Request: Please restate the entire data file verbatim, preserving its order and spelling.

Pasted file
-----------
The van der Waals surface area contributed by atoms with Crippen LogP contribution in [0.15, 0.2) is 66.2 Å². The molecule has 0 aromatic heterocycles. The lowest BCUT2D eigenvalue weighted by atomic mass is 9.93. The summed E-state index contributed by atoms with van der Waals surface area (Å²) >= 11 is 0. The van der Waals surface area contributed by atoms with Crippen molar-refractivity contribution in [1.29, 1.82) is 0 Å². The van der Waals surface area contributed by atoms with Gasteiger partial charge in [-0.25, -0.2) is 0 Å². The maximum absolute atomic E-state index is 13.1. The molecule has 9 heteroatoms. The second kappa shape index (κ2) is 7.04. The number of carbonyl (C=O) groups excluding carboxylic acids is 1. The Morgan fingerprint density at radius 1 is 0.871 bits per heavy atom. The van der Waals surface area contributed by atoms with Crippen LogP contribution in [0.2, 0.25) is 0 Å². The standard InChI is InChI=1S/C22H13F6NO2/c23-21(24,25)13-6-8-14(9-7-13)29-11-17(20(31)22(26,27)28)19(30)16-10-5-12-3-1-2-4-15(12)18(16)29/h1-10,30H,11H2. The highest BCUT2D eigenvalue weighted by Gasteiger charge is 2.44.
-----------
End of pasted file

The van der Waals surface area contributed by atoms with Crippen LogP contribution in [0.15, 0.2) is 66.2 Å². The molecule has 0 aromatic heterocycles. The lowest BCUT2D eigenvalue weighted by atomic mass is 9.93. The summed E-state index contributed by atoms with van der Waals surface area (Å²) >= 11 is 0. The van der Waals surface area contributed by atoms with Crippen molar-refractivity contribution in [1.29, 1.82) is 0 Å². The van der Waals surface area contributed by atoms with Gasteiger partial charge in [-0.25, -0.2) is 0 Å². The maximum absolute atomic E-state index is 13.1. The molecule has 9 heteroatoms. The second kappa shape index (κ2) is 7.04. The number of carbonyl (C=O) groups excluding carboxylic acids is 1. The Morgan fingerprint density at radius 1 is 0.871 bits per heavy atom. The van der Waals surface area contributed by atoms with Crippen LogP contribution in [0.2, 0.25) is 0 Å². The standard InChI is InChI=1S/C22H13F6NO2/c23-21(24,25)13-6-8-14(9-7-13)29-11-17(20(31)22(26,27)28)19(30)16-10-5-12-3-1-2-4-15(12)18(16)29/h1-10,30H,11H2. The highest BCUT2D eigenvalue weighted by Gasteiger charge is 2.44.